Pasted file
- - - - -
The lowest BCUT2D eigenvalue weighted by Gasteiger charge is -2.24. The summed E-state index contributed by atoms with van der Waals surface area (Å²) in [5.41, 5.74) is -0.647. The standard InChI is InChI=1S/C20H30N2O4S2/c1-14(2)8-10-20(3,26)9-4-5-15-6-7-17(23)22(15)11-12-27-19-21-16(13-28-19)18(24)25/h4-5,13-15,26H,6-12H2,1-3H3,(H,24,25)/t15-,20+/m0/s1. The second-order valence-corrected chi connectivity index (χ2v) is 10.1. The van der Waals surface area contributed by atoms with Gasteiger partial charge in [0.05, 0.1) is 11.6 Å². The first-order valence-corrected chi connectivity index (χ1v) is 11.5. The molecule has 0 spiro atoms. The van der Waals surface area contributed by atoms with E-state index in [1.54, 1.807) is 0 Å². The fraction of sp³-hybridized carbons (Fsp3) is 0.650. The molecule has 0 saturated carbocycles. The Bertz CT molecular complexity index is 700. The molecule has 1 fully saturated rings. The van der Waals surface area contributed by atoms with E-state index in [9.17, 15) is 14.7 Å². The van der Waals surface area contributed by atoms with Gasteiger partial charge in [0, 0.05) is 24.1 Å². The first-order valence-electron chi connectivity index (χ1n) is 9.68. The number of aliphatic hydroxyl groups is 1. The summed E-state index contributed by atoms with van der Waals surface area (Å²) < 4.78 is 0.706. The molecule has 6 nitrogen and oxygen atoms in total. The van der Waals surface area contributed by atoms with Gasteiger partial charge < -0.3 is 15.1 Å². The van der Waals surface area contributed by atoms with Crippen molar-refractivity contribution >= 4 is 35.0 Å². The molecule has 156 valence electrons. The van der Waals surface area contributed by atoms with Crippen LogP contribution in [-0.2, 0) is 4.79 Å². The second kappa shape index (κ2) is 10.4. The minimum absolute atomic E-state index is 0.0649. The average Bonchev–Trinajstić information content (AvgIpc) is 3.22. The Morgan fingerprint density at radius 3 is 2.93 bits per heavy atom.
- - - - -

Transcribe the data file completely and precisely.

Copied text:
The lowest BCUT2D eigenvalue weighted by Gasteiger charge is -2.24. The summed E-state index contributed by atoms with van der Waals surface area (Å²) in [5.41, 5.74) is -0.647. The standard InChI is InChI=1S/C20H30N2O4S2/c1-14(2)8-10-20(3,26)9-4-5-15-6-7-17(23)22(15)11-12-27-19-21-16(13-28-19)18(24)25/h4-5,13-15,26H,6-12H2,1-3H3,(H,24,25)/t15-,20+/m0/s1. The second-order valence-corrected chi connectivity index (χ2v) is 10.1. The van der Waals surface area contributed by atoms with Gasteiger partial charge in [0.05, 0.1) is 11.6 Å². The first-order valence-corrected chi connectivity index (χ1v) is 11.5. The molecule has 0 spiro atoms. The van der Waals surface area contributed by atoms with E-state index in [1.54, 1.807) is 0 Å². The fraction of sp³-hybridized carbons (Fsp3) is 0.650. The molecule has 0 saturated carbocycles. The Bertz CT molecular complexity index is 700. The molecule has 1 fully saturated rings. The van der Waals surface area contributed by atoms with E-state index in [9.17, 15) is 14.7 Å². The van der Waals surface area contributed by atoms with Gasteiger partial charge in [0, 0.05) is 24.1 Å². The first-order valence-electron chi connectivity index (χ1n) is 9.68. The number of aliphatic hydroxyl groups is 1. The summed E-state index contributed by atoms with van der Waals surface area (Å²) < 4.78 is 0.706. The molecule has 6 nitrogen and oxygen atoms in total. The van der Waals surface area contributed by atoms with Gasteiger partial charge < -0.3 is 15.1 Å². The van der Waals surface area contributed by atoms with Crippen molar-refractivity contribution >= 4 is 35.0 Å². The molecule has 156 valence electrons. The van der Waals surface area contributed by atoms with Crippen LogP contribution in [-0.2, 0) is 4.79 Å². The second kappa shape index (κ2) is 10.4. The minimum absolute atomic E-state index is 0.0649. The average Bonchev–Trinajstić information content (AvgIpc) is 3.22. The Morgan fingerprint density at radius 3 is 2.93 bits per heavy atom.